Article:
Skip to Content

Research News at Vanderbilt

Macara lands award to explore cancer cell behavior

|

Vanderbilt’s Ian Macara, Ph.D., has won an Outstanding Investigator Award from the National Cancer Institute (NCI) — nearly $6.6 million over seven years — to support the “unusual potential” of his research, which seeks to understand and predict cancer cell “behavior.”

Ian Macara, Ph.D.

Macara, the Louise B. McGavock Professor and chair of the Department of Cell and Developmental Biology, is one of about 60 researchers recognized in the first year of this award, which is designed to provide longer-term support for innovative research.

“With seven years of uninterrupted funding, NCI is providing investigators the opportunity to fully develop exceptional and ambitious cancer research programs,” said Dinah Singer, Ph.D., director of NCI’s Division of Cancer Biology.

For Macara, who was recruited to Vanderbilt from the University of Virginia in 2012, cancer is not only the result of mutations in tumor promoter and suppressor genes. It is a disease of cell behavior and cell “context.”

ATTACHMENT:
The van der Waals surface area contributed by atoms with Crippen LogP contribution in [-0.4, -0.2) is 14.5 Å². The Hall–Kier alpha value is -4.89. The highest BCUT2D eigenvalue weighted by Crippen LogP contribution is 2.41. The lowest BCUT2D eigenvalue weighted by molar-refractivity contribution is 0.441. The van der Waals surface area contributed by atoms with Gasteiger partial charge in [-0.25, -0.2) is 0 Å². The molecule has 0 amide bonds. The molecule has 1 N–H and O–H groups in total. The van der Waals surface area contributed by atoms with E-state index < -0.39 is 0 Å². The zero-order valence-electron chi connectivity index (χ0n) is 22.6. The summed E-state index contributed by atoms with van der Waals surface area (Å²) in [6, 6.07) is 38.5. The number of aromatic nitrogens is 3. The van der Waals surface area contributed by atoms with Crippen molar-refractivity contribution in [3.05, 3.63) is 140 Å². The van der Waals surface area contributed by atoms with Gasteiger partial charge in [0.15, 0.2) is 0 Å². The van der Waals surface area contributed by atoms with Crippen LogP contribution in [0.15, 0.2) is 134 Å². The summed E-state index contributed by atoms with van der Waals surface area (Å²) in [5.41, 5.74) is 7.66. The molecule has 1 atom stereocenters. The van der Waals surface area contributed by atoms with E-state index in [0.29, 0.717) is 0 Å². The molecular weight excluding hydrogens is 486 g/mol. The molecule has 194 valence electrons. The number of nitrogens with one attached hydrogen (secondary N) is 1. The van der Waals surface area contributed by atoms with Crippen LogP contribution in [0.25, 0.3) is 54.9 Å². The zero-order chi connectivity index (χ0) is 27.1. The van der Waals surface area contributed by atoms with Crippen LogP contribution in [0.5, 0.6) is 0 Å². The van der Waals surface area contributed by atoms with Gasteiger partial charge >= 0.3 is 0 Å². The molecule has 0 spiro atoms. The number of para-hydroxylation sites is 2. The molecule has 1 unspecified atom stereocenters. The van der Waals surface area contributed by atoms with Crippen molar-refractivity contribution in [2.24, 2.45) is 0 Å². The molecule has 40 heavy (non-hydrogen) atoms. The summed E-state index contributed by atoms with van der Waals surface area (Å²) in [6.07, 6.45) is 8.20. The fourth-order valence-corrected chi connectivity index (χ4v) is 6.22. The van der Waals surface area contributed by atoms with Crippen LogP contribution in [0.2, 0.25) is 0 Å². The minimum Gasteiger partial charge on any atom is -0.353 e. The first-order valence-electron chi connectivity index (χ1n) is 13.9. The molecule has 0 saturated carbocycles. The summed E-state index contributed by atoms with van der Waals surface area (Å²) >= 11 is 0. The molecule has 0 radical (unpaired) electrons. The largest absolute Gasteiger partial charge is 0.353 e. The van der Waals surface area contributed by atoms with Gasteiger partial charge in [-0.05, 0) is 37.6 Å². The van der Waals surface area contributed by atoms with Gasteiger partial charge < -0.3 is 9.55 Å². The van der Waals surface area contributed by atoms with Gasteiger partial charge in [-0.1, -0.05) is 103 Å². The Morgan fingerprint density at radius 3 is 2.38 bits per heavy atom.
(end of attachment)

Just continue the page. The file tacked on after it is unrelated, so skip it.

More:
If normal epithelial cells lining the internal and external surfaces of the body “suppress the proliferation of their neighbors,” he wrote in the award application, “transformed cells might be unable to express their oncogenic potential unless they escape from (that) environment.

“How cells escape the epithelium and proliferate (elsewhere) is central to understanding cancer initiation and metastasis,” he wrote.

Macara said the grant will enable his team “to push our research in new directions, to develop new tools and new models that will identify the types of cells from which breast cancers arise, and provide insights into how these cancer cells evade the suppressive influence of the normal tissue in which they are originally embedded.

“The seven-year period of the grant is particularly valuable, as it will enable us to try riskier approaches that can take a long time to develop,” he added.

“Cancer biology in particular can be very slow. It might take nine months or more for tumors to appear in a mouse model of breast cancer, for example, and we cannot move on to the next step in the study until we know the outcome of the first, so the years add up very quickly.”

Macara said he is “profoundly grateful” to Jennifer Pietenpol, Ph.D., director of the Vanderbilt-Ingram Cancer Center, for persuading him to apply for the grant. “Without her enthusiastic support, I would never have submitted the application.

“Vanderbilt is inspirational,” he added. “I couldn’t wish for better colleagues and or a better intellectual environment.”

Macara, a senior editor of the Journal of Cell Biology and Council member of the American Society for Cell Biology, has authored more than 160 research publications. Last month he was awarded the 2015 Colin Thomson Memorial Medal by Worldwide Cancer Research for his contributions to cancer research.

Media Inquiries:
Bill Snyder, (615) 322-4747
william.snyder@Vanderbilt.Edu